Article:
Designed to aid students who could face financial difficulties in taking up their place to study at Glasgow, fifty scholarships worth £1000 are being awarded each year.
Mr. Kennedy, the current University rector, delivered the awards to the first 76 beneficiaries of the scholarship at a ceremony attended by recipients and donors.
Kennedy told Guardian why he is promoting the scheme.
He said: “It’s about widening the opportunity for people from backgrounds where financially they wouldn’t be able to come to university, although they’ve got the academic qualifications to do it.
“I was the first member of my family ever to go to university, and I’m the youngest of three, but my parental income was such that I qualified for a full maintenance grant. But suppose I had been the eldest of three, and there were two other mouths to feed, I wonder if that would have been a contributing factor.
“Of course we’re talking about 30 years ago when the level of student cost and debt was nothing compared to what it is today, so there are bound to be people from lower income backgrounds that are put off by the thought of ‘Can I afford it? Is it for me? And am I just going to emerge with a mountain of personal debt round my neck for the rest of my life?’ So the more you can widen the access to university the better, without a shadow of a doubt.”
The Talent Scholarships are open to any UK-based undergraduates studying for their first degree at the University of Glasgow. The scheme, which is now in its second year, judges potential recipients on the basis of their ability and financial position.
Michael O’Neill, a second year English Literature student and recipient of the Talent Scholarship, highlighted how the scheme has helped him to benefit further from his university experience at Glasgow, and allowed him to explore his opportunities outside of the lecture theatre.
He told Guardian: “I wouldn't say it’s the case that without it my university attendance would be in jeopardy. Getting through is down to an accumulation of such things; grants, loans, bursaries and employment.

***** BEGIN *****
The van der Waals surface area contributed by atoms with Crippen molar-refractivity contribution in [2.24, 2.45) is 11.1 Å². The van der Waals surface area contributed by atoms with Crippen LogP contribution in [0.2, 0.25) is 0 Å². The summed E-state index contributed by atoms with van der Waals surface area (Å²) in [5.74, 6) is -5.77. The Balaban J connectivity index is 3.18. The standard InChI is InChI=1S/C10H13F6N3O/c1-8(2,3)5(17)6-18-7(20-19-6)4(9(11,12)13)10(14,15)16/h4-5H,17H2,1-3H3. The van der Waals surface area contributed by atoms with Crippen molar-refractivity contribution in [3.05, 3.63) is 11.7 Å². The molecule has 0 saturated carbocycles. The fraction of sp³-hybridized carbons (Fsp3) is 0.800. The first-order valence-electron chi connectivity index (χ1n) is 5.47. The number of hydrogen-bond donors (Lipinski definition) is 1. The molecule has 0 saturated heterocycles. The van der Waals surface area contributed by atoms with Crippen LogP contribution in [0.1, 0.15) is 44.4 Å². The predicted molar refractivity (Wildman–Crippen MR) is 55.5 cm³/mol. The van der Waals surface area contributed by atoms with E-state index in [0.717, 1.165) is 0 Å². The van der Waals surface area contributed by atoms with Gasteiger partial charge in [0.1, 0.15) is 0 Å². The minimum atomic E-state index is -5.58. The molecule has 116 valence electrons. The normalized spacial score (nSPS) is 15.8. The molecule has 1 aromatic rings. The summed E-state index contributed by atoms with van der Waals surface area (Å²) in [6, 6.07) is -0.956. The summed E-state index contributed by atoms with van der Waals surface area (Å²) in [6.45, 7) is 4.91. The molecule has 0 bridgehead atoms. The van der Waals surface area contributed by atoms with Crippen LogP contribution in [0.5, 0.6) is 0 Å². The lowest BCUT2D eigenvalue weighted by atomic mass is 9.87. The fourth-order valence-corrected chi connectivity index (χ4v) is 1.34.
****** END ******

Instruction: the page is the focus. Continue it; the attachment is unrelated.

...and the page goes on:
“Without the scholarship I definitely would have to work through term-time — so what it’s done for me has allowed me to focus on my studies; and given me time to enjoy extra-curricular activities, such as involvement with Student Theatre at Glasgow (STaG).”
Not every aspect of the scheme has proved popular, however, as O’Neill has some reservations about what he calls the “Magwitch Moment”.
He said: “I object, in a somewhat slight and timid voice, to the decision, in some cases, to inform the recipient of the identity of the person who donated their scholarship — just because it seems a little smug, and enforces a feeling of indebtedness to the well-off elite that isn't really in the spirit of the scheme. Though saying that I do feel very, very grateful.”
Mr. Kennedy, however, is keen to see more direct involvement from Glasgow University Alumni.
He told Guardian: “I secured a Fulbright Scholarship to go and study in the United States for the year after I graduated from Glasgow. That was a terrific opportunity obviously, which wouldn’t have otherwise come my way, as I didn’t have the finances to contemplate that sort of thing.
“What’s really good about these scholarships is, I assume when you hear the word ‘scholarship’, you’ve got to be very wealthy to consider setting up a scholarship.
“The beauty of these is that for £1000 a year, people can provide a scholarship for an undergraduate student. £1000 is a lot of money, particularly to a student who couldn’t otherwise come to university, but in truth, even in a recession, there are an awful lot of people for whom £1000, if that was their one charitable giving for the year, is affordable.
“I think there are an awful lot of people of a certain income out there, who are not multimillionaires or anything like that, who if they realised ‘Gosh, I could achieve or deliver a scholarship for that amount of money’, would do so.”
It is hoped that the drive will see least 200 students per year benefit from the annual award by 2012.